Tungsten carbide-cobalt (WC-Co) is a non-naturally occurring compound, which is technically produced from tungsten ores and by mixing of WC powders with cobalt.


Until the 1950s, environmental protection was barely considered and WC and Co were released to the environment via air or water during the production process. Today, a release of hard metal particles into the environment is strictly forbidden. Modern hard metal facilities are equipped with filter systems, which significantly reduce the release of airborne particles. The waste is collected and recycled or deposited as hazardous waste. Theoretically, WC-Co particles might be released by accidents e.g. during powder transport. However, up to now such accidences have not been reported.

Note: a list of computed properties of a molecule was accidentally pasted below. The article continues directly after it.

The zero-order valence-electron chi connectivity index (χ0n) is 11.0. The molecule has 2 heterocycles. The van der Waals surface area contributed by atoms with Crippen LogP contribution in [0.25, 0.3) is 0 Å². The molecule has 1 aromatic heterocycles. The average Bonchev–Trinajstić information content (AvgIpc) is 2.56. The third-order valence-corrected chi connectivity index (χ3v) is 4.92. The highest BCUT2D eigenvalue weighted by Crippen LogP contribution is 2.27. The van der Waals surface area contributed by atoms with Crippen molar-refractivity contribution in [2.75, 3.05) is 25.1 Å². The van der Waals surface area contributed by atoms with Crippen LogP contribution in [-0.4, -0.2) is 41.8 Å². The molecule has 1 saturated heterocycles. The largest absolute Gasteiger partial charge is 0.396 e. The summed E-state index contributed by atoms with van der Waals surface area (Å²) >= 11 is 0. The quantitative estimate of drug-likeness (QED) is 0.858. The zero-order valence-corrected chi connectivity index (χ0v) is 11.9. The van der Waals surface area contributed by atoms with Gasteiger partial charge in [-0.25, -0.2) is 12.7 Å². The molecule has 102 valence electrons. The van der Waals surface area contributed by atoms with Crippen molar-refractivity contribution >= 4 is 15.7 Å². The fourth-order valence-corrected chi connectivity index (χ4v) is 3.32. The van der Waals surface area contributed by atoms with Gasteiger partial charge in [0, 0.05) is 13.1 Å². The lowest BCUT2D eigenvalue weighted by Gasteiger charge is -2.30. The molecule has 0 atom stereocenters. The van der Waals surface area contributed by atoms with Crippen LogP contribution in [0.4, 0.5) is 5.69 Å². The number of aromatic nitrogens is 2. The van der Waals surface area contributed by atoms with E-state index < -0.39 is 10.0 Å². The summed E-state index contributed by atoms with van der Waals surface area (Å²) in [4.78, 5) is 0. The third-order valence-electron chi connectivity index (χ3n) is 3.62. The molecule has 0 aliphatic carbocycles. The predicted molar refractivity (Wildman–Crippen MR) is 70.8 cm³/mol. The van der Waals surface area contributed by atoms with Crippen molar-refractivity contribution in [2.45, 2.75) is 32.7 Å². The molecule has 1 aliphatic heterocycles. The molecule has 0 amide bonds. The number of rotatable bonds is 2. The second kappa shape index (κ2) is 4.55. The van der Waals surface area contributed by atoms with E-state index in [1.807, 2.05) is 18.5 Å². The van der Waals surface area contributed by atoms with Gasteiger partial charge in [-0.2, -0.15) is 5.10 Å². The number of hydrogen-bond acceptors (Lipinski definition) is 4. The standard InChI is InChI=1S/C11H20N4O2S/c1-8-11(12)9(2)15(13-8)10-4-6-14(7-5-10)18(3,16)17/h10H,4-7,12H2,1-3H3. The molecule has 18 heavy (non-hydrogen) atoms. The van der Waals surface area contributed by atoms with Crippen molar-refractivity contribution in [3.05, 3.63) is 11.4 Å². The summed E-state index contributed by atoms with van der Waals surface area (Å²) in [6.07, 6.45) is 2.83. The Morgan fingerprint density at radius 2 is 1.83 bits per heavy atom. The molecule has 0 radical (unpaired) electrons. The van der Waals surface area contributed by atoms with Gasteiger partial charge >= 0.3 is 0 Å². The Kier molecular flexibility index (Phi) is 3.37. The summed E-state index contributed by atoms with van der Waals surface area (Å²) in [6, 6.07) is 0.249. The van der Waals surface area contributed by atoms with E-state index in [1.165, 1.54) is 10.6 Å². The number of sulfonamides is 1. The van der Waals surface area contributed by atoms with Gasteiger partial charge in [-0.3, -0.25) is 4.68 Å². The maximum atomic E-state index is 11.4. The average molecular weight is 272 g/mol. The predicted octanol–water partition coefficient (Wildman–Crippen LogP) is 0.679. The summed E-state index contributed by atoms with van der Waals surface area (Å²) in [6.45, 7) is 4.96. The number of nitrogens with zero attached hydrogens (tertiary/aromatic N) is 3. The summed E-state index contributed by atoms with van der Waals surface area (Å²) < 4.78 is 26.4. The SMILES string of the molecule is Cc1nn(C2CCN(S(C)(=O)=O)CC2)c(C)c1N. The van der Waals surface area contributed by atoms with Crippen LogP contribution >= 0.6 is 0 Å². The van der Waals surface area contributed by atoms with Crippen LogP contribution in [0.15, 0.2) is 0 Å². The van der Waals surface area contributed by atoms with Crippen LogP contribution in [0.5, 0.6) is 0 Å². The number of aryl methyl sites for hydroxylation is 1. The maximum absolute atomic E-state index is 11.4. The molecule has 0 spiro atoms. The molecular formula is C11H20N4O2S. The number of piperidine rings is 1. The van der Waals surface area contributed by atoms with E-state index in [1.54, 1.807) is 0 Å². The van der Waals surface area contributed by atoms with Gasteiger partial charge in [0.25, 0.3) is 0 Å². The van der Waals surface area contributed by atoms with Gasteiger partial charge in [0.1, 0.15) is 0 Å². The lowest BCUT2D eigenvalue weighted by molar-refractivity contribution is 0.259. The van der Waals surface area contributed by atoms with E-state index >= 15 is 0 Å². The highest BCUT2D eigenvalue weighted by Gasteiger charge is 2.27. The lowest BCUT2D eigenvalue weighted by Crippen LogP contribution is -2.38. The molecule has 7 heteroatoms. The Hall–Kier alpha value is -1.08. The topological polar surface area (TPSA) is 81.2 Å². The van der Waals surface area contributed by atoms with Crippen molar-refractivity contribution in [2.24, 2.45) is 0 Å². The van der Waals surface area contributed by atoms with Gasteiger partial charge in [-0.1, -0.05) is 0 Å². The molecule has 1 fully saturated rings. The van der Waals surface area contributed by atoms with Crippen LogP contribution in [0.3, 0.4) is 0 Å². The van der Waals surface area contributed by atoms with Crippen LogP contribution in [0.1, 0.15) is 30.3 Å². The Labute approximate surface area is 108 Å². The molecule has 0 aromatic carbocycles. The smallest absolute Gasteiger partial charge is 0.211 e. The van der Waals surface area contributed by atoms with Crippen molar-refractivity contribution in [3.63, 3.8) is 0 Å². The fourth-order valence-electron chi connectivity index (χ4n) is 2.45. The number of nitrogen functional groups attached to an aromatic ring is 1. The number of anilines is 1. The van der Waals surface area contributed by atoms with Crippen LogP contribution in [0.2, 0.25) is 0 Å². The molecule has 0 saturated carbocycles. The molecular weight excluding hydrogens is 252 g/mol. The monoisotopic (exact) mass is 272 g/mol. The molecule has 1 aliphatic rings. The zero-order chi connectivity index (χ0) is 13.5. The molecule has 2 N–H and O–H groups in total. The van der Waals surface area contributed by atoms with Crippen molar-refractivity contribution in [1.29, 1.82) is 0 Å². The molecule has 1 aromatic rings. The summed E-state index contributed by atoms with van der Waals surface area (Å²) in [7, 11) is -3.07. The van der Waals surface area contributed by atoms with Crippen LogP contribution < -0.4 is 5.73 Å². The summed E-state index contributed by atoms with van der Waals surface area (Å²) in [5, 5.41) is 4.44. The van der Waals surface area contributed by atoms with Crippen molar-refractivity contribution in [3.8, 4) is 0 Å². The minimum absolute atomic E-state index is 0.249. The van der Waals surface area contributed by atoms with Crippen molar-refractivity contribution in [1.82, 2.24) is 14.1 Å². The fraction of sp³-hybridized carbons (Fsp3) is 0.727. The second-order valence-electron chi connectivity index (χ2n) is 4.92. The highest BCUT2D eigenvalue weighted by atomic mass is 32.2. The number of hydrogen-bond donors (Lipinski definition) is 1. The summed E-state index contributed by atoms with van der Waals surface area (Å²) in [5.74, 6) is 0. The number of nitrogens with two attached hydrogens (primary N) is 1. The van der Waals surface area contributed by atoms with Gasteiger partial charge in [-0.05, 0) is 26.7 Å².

In the vicinity of Fallon (Nevada, USA) an enrichment of tungsten and cobalt in air and water as well as in lichen and wood has been detected [1]. A hard metal facility in the town or a close by military base are discussed as potential source.



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